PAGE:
Celebrated Second New Wave Taiwanese auteur Tsai Ming-liang brings what may be his final film to international festivals this year, and what a final film it is.
“Stray Dogs” will be talked about with wide eyes. It takes a few hours of thought and a thesaurus for reference to even begin discussing this exhausting, beautiful, agonizing experience that challenges existing boundaries as often as it creates new ones.
A father (played by Tsai-regular Lee Kang-sheng) makes a sparse living as a human billboard while struggling to support his 12-year-old son and 6-year-old daughter who roam a supermarket by day and squat together in an abandoned building by night.
As is typical to Tsai’s work (which includes the Golden Bear winning “Vive L’Amour”), “Stray Dogs” is an effort of staggering artistic expression derived not from the narrative itself but the process of capturing that narrative. The lives of this transient family are explored in two distinct acts that contain drawn out, single shot vignettes that stay on the screen anywhere from a few minutes to over ten. Rarely communicated through dialogue, the story is instead conveyed visually in moments of inactivity. The characters aren’t often doing much on-screen, but those times of idleness end up defining them.
The first act jumps around a few typical days with the father and children. We witness the father standing on the street corner with his sign for long stretches of time. We see the children at the supermarket. We watch the man eat an entire meal in close-up, five minutes of a rushed craze to consume food not for pleasure but survival. We return to the man working on the street, holding his advertising sign. Each time the camera moves in a little further until we are in unforgiving close-up and able to now see his shivering from cold, his soft singing of an ancient Chinese parable, the snot running down his nose.
These sequences seem to abuse the audience’s attention. There’s something to that. If the audience is becoming uncomfortable and bored with how long they’re being asked to watch a static composition, what does that tell us about how the character must feel? It’s somewhat sacrificial of the viewer’s enjoyment, but is a necessary burden in order to achieve eventual moments of understanding. Each shot is left on screen longer than you expect it to, allowing time for eyes to wander the frame, learning more about the foreign culture and characters through context. Small movements catch the eye, and the scrutiny of a resting face begins to tell you more than an actively emoting one. This sort of filmmaking stretches and perverts neorealism – prompting a certain number of walkouts at every screening. Tsai is in absolutely no hurry to advance the plot, in fact this is anti-plot – the absence of a traditional narrative in the father’s life is what makes it so distressingly sorrowful to watch.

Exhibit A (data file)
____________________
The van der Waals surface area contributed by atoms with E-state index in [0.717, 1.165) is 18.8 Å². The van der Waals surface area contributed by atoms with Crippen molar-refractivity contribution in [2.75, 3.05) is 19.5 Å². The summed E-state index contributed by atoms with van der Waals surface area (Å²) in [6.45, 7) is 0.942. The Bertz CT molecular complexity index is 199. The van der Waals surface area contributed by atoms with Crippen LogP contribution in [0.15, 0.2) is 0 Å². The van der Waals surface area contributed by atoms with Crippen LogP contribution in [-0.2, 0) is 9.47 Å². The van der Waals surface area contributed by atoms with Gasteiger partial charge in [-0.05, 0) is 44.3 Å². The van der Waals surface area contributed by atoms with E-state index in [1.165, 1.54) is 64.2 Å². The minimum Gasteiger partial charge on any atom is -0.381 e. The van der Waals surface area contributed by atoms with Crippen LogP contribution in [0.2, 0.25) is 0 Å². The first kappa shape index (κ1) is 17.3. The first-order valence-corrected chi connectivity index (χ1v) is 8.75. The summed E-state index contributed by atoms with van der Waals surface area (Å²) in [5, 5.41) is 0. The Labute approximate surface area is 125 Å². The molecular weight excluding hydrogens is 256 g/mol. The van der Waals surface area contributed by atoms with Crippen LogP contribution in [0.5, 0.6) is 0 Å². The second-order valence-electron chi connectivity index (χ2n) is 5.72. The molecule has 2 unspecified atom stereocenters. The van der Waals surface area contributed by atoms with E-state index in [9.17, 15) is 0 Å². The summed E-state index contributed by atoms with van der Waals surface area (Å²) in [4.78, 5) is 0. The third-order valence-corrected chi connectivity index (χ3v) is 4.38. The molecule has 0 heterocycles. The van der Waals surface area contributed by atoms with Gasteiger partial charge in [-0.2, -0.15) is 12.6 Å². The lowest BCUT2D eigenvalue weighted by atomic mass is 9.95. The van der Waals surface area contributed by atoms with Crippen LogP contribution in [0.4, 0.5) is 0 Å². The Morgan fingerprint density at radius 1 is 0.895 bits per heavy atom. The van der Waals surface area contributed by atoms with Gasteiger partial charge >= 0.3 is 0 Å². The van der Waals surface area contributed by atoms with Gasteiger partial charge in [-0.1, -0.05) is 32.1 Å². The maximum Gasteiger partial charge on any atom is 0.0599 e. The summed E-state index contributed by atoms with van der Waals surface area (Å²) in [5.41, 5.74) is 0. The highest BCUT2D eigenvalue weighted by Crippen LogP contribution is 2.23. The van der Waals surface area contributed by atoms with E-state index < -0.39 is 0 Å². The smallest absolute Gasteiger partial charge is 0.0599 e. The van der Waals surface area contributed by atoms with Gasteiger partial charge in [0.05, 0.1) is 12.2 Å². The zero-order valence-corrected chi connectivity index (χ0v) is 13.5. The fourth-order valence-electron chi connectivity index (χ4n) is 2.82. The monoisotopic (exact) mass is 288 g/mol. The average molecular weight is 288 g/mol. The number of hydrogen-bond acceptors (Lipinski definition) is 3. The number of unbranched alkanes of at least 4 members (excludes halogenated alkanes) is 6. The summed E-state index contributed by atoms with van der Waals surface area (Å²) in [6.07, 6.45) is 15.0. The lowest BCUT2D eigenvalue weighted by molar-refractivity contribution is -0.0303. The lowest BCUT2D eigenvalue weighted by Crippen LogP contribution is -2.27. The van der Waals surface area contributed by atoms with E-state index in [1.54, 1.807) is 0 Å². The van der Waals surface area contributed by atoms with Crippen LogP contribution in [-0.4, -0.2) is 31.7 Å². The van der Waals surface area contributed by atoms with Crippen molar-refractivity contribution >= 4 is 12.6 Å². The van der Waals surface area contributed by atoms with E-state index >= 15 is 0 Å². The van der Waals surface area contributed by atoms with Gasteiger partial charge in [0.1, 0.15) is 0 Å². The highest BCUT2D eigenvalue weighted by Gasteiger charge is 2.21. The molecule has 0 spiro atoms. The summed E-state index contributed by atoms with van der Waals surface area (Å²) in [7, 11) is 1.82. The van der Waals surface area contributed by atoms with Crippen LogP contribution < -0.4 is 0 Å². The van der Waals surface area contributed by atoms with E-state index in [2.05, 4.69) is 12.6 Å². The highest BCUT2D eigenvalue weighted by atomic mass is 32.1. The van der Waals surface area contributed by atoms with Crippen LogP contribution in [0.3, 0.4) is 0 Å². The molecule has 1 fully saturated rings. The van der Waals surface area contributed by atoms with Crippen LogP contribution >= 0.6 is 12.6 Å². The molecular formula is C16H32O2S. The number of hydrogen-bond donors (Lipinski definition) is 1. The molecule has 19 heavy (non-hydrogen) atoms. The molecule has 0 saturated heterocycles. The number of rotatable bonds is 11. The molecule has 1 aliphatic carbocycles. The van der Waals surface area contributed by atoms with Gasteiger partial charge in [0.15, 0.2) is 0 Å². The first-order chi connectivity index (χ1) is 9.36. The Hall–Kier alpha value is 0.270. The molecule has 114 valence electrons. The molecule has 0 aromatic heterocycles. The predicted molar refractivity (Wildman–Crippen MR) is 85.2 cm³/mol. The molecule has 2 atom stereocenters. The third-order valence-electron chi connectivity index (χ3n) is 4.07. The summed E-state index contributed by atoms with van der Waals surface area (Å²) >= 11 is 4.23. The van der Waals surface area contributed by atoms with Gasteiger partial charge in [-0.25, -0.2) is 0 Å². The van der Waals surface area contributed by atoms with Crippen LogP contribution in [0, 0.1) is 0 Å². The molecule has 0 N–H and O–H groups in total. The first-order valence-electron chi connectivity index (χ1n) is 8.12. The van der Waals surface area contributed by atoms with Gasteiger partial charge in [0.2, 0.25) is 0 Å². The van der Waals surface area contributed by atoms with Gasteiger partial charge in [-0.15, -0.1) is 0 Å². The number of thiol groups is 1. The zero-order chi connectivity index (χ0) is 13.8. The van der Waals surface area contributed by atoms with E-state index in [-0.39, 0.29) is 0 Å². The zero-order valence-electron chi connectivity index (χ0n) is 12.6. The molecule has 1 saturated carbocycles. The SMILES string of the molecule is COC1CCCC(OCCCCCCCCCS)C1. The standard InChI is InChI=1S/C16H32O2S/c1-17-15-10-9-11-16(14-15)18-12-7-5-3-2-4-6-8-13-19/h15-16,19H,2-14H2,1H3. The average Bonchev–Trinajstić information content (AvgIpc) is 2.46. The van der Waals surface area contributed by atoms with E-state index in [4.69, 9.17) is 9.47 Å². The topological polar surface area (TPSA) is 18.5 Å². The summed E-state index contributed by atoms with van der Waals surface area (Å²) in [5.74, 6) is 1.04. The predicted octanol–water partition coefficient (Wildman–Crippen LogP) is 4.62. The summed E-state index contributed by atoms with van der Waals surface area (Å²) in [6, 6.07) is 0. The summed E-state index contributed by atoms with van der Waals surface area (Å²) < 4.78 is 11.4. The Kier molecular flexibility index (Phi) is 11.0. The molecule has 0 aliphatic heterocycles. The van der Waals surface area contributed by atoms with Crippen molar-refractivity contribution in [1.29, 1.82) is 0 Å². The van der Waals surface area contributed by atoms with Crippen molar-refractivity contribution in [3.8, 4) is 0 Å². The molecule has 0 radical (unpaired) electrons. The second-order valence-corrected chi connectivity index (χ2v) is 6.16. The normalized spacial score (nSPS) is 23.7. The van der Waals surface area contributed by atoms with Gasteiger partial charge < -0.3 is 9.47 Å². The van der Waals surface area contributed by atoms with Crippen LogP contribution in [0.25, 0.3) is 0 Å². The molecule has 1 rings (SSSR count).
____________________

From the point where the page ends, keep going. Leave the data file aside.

This large first act culminates in an unforgettable, devastating scene that involves the father’s alcohol-fueled destruction of a symbolic keepsake, created by the children, in an expression of deep-seated anger, loneliness, and sadness.
The second half of the 138-minute film is less explicitly literal. We watch the father and children living with their mother in a decaying home built from black cement walls dripping with white streaks – the “tears” of the house – a set serving some purpose closer to expressionism than realism. It’s unclear whether this setting is a prequel to the events of the first act, or some other kind of dream-like scenario in which the children have a mother. So different are these two acts that the film feels headed towards some kind of unanticipated, tone-shifting conclusion that will break the hypnotic plodding of the minimalist plot. A finale comes in the form of a twenty-minute sequence that holds on screen a single image for what will be for most viewers an unprecedented amount of time. As this long take becomes something more, something unending, you’re left to confront your thoughts about what you’ve seen. There is no escape for the passive viewer.
“Stray Dogs” is recommendable to almost no one. It’s perhaps the slowest-moving film I’ve ever seen. But, those with the patience and hardcore interest in pure cinema will find Tsai’s masterpiece to be one of the most challenging, painful, and ultimately rewarding experiences in observational filmmaking. My initial response after the viewing was not unlike my recent reaction to “Gravity.” A truly immersive film calls for re-centering of one’s existence. “Stray Dogs” brings you into its isolated world and spits you back out into yours – asking you to process art that goes well beyond the typical territory of entertainment.